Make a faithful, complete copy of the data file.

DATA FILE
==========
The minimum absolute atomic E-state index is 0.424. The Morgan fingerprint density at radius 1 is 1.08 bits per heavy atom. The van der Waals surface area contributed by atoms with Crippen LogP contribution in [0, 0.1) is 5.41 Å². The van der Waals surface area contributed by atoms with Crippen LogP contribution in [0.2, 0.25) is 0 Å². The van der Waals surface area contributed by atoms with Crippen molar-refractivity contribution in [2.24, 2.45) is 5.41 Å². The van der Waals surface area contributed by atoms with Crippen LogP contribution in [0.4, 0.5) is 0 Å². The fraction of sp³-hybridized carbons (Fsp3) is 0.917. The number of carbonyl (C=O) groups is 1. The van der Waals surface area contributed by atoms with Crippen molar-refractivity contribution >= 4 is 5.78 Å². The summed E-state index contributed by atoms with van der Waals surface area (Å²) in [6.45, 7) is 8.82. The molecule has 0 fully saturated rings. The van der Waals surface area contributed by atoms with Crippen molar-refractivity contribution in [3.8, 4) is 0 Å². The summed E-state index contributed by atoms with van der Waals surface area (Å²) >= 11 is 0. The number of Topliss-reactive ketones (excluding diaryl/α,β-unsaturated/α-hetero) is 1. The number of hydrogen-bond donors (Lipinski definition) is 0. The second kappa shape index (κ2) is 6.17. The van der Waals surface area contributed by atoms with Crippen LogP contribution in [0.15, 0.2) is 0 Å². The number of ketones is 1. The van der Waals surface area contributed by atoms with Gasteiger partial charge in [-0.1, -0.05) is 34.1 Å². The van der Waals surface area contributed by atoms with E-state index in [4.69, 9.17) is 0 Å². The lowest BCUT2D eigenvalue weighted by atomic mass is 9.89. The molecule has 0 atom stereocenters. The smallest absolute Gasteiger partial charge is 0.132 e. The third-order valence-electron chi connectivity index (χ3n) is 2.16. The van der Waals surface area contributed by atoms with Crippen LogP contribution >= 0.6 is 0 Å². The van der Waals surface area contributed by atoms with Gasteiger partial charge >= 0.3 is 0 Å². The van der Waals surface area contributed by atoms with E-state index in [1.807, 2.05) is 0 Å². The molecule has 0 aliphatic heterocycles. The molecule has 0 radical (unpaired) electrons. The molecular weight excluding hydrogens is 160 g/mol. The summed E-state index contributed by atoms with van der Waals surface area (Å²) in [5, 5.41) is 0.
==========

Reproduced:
The minimum absolute atomic E-state index is 0.424. The Morgan fingerprint density at radius 1 is 1.08 bits per heavy atom. The van der Waals surface area contributed by atoms with Crippen LogP contribution in [0, 0.1) is 5.41 Å². The van der Waals surface area contributed by atoms with Crippen LogP contribution in [0.2, 0.25) is 0 Å². The van der Waals surface area contributed by atoms with Crippen molar-refractivity contribution in [2.24, 2.45) is 5.41 Å². The van der Waals surface area contributed by atoms with Crippen LogP contribution in [0.4, 0.5) is 0 Å². The fraction of sp³-hybridized carbons (Fsp3) is 0.917. The number of carbonyl (C=O) groups is 1. The van der Waals surface area contributed by atoms with Crippen molar-refractivity contribution >= 4 is 5.78 Å². The summed E-state index contributed by atoms with van der Waals surface area (Å²) in [6.45, 7) is 8.82. The molecule has 0 fully saturated rings. The van der Waals surface area contributed by atoms with Crippen molar-refractivity contribution in [3.8, 4) is 0 Å². The summed E-state index contributed by atoms with van der Waals surface area (Å²) >= 11 is 0. The number of Topliss-reactive ketones (excluding diaryl/α,β-unsaturated/α-hetero) is 1. The number of hydrogen-bond donors (Lipinski definition) is 0. The second kappa shape index (κ2) is 6.17. The van der Waals surface area contributed by atoms with Crippen LogP contribution in [0.15, 0.2) is 0 Å². The number of ketones is 1. The van der Waals surface area contributed by atoms with Gasteiger partial charge in [-0.1, -0.05) is 34.1 Å². The van der Waals surface area contributed by atoms with E-state index in [4.69, 9.17) is 0 Å². The lowest BCUT2D eigenvalue weighted by atomic mass is 9.89. The molecule has 0 atom stereocenters. The smallest absolute Gasteiger partial charge is 0.132 e. The third-order valence-electron chi connectivity index (χ3n) is 2.16. The van der Waals surface area contributed by atoms with Crippen LogP contribution >= 0.6 is 0 Å². The van der Waals surface area contributed by atoms with Gasteiger partial charge >= 0.3 is 0 Å². The van der Waals surface area contributed by atoms with E-state index in [1.807, 2.05) is 0 Å². The molecule has 0 aliphatic heterocycles. The molecule has 0 radical (unpaired) electrons. The molecular weight excluding hydrogens is 160 g/mol. The summed E-state index contributed by atoms with van der Waals surface area (Å²) in [5, 5.41) is 0.